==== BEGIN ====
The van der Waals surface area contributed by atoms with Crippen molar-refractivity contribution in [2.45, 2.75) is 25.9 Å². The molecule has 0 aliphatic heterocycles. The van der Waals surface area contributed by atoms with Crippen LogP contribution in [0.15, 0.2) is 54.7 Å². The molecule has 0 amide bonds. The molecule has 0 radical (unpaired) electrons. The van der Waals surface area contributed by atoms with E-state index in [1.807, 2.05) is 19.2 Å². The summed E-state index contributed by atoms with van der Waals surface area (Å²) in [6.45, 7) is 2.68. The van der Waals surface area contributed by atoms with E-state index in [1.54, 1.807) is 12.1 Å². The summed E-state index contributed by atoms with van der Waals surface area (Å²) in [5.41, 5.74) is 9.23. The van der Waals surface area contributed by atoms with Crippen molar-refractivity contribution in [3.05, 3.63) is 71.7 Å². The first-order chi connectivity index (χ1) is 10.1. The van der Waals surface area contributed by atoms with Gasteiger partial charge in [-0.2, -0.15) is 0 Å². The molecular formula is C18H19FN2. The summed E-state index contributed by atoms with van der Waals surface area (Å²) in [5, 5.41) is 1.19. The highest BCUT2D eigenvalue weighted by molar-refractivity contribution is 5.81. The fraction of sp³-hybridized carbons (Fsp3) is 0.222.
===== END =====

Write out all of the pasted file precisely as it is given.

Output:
The van der Waals surface area contributed by atoms with Crippen molar-refractivity contribution in [2.45, 2.75) is 25.9 Å². The molecule has 0 aliphatic heterocycles. The van der Waals surface area contributed by atoms with Crippen LogP contribution in [0.15, 0.2) is 54.7 Å². The molecule has 0 amide bonds. The molecule has 0 radical (unpaired) electrons. The van der Waals surface area contributed by atoms with E-state index in [1.807, 2.05) is 19.2 Å². The summed E-state index contributed by atoms with van der Waals surface area (Å²) in [6.45, 7) is 2.68. The van der Waals surface area contributed by atoms with E-state index in [1.54, 1.807) is 12.1 Å². The summed E-state index contributed by atoms with van der Waals surface area (Å²) in [5.41, 5.74) is 9.23. The van der Waals surface area contributed by atoms with Crippen molar-refractivity contribution in [3.05, 3.63) is 71.7 Å². The first-order chi connectivity index (χ1) is 10.1. The van der Waals surface area contributed by atoms with Gasteiger partial charge in [-0.2, -0.15) is 0 Å². The molecular formula is C18H19FN2. The summed E-state index contributed by atoms with van der Waals surface area (Å²) in [5, 5.41) is 1.19. The highest BCUT2D eigenvalue weighted by molar-refractivity contribution is 5.81. The fraction of sp³-hybridized carbons (Fsp3) is 0.222.